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Wage and Employment Rates in New Zealand from 1991 to 2001

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Author Info

  • Guyonne Kalb

    ()

  • Rosanna Scutella

    ()
    (The Treasury)

Abstract

This paper presents results for five separately estimated sets of employment and wage equations. The New Zealand working- age population is divided into sole parents, single men, single women, married men and married women. The results for the wage equations are as anticipated and similar to the results in other countries. A higher education level, living in a city and age (up to the early forties) increase the expected wage. Wages also differ significantly across industries and occupations. Employment follows the expected patterns as well, where women with children are less likely to be employed; education increases the employment probability; and living in remote areas decreases employment. In addition to the usual variables, unemployment affects the probability of employment negatively and a clear upward time trend is observed for sole parents, living with one’s parents decreases the employment probability of singles but increases the probability for sole parents, and eligibility for the New Zealand Superannuation seems relevant in the employment decision.

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File URL: http://www.treasury.govt.nz/publications/research-policy/wp/2003/03-13/twp03-13.pdf
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Bibliographic Info

Paper provided by New Zealand Treasury in its series Treasury Working Paper Series with number 03/13.

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Length: 37 pages
Date of creation: Mar 2003
Date of revision:
Handle: RePEc:nzt:nztwps:03/13

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Phone: +64-4-472 2733
Fax: +64-4-473 0982
Web page: http://www.treasury.govt.nz
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Keywords: Wage rate; employment; joint model specification;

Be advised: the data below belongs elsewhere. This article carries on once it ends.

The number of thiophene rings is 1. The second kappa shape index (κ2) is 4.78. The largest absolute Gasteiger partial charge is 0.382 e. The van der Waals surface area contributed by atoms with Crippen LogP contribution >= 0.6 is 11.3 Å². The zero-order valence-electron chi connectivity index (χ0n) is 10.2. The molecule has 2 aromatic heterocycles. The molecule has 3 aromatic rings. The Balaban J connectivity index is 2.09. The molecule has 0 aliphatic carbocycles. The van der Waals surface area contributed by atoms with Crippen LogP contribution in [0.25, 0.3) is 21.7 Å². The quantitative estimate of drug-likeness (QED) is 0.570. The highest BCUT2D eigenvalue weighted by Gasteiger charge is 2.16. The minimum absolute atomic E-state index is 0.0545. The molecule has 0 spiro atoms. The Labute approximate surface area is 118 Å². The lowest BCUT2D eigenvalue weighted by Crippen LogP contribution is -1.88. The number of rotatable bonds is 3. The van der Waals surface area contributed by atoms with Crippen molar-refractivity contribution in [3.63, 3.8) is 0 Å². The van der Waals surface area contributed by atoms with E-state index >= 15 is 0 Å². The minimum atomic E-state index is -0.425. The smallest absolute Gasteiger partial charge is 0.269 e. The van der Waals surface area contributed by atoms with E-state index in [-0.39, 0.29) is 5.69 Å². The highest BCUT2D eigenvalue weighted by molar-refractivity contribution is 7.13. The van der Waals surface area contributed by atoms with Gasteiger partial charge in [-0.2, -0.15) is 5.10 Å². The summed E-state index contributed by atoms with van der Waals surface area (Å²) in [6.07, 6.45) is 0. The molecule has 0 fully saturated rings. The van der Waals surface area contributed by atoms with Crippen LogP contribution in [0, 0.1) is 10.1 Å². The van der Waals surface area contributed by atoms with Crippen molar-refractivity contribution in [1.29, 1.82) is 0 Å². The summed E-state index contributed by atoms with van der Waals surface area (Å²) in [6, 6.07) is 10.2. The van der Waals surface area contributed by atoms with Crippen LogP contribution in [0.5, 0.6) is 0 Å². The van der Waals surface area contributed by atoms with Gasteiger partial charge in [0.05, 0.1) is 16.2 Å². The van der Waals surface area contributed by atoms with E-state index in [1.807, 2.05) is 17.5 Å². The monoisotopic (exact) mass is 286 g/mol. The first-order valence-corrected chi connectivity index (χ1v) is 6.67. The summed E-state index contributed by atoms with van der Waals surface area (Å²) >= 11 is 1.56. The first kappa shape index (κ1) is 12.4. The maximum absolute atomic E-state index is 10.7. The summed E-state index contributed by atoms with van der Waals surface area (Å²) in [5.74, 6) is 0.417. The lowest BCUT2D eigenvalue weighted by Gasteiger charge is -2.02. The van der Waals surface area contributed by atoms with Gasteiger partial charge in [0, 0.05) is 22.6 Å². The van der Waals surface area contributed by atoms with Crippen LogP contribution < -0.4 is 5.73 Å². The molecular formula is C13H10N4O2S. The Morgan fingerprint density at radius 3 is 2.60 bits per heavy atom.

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References

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  1. Greene, William H, 1981. "Sample Selection Bias as a Specification Error: Comment," Econometrica, Econometric Society, vol. 49(3), pages 795-98, May.
  2. Guyonne Kalb & Rosanna Scutella & Hsein Kew, 2002. "Estimation of Wage Equations in Australia: Allowing for Censored Observations of Labour Supply," Melbourne Institute Working Paper Series wp2002n26, Melbourne Institute of Applied Economic and Social Research, The University of Melbourne.
  3. Miller, Paul & Rummery, Sarah, 1991. "Male-Female Wage Differentials in Australia: A Reassessment," Australian Economic Papers, Wiley Blackwell, vol. 30(56), pages 50-69, June.
  4. Maloney, Tim, 2002. "Welfare Reform and Unemployment in New Zealand," Economica, London School of Economics and Political Science, vol. 69(274), pages 273-93, May.
  5. Heckman, James J, 1979. "Sample Selection Bias as a Specification Error," Econometrica, Econometric Society, vol. 47(1), pages 153-61, January.
  6. John Ermisch & Robert Wright, 1994. "Interpretation of negative sample selection effects in wage offer equations," Applied Economics Letters, Taylor & Francis Journals, vol. 1(11), pages 187-189.
  7. Guyonne R. Kalb, 2000. "Labour Supply and Welfare Participation in Australian Two-Adult Households: Accounting for Involuntary Unemployment and the 'Cost' of Part-time Work," Centre of Policy Studies/IMPACT Centre Working Papers bp-35, Victoria University, Centre of Policy Studies/IMPACT Centre.
  8. Creedy, J. & Duncan, A.S. & Harris, M.N. & Scutella, R., 2000. "Wage Function: Australian Estimates Using the Income Distribution Survey," Department of Economics - Working Papers Series 761, The University of Melbourne.
  9. David C Mare & Peter Mawson & Jason Timmins, 2001. "Deprivation in New Zealand: Regional Patterns and Changes," Treasury Working Paper Series 01/09, New Zealand Treasury.
  10. Maloney, Tim, 2000. "The impact of welfare reform on labour supply behaviour in New Zealand," Labour Economics, Elsevier, vol. 7(4), pages 427-448, July.
  11. John K Gibson & Grant M Scobie, 2001. "Household Saving Behaviour in New Zealand: A Cohort Analysis," Treasury Working Paper Series 01/18, New Zealand Treasury.
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Cited by:
  1. Olivier Bargain, 2004. "On modeling household labor supply with taxation," DELTA Working Papers 2004-14, DELTA (Ecole normale supérieure).
  2. Joseph Mercante & Penny Mok, 2014. "Estimation of wage equations for New Zealand," Treasury Working Paper Series 14/09, New Zealand Treasury.

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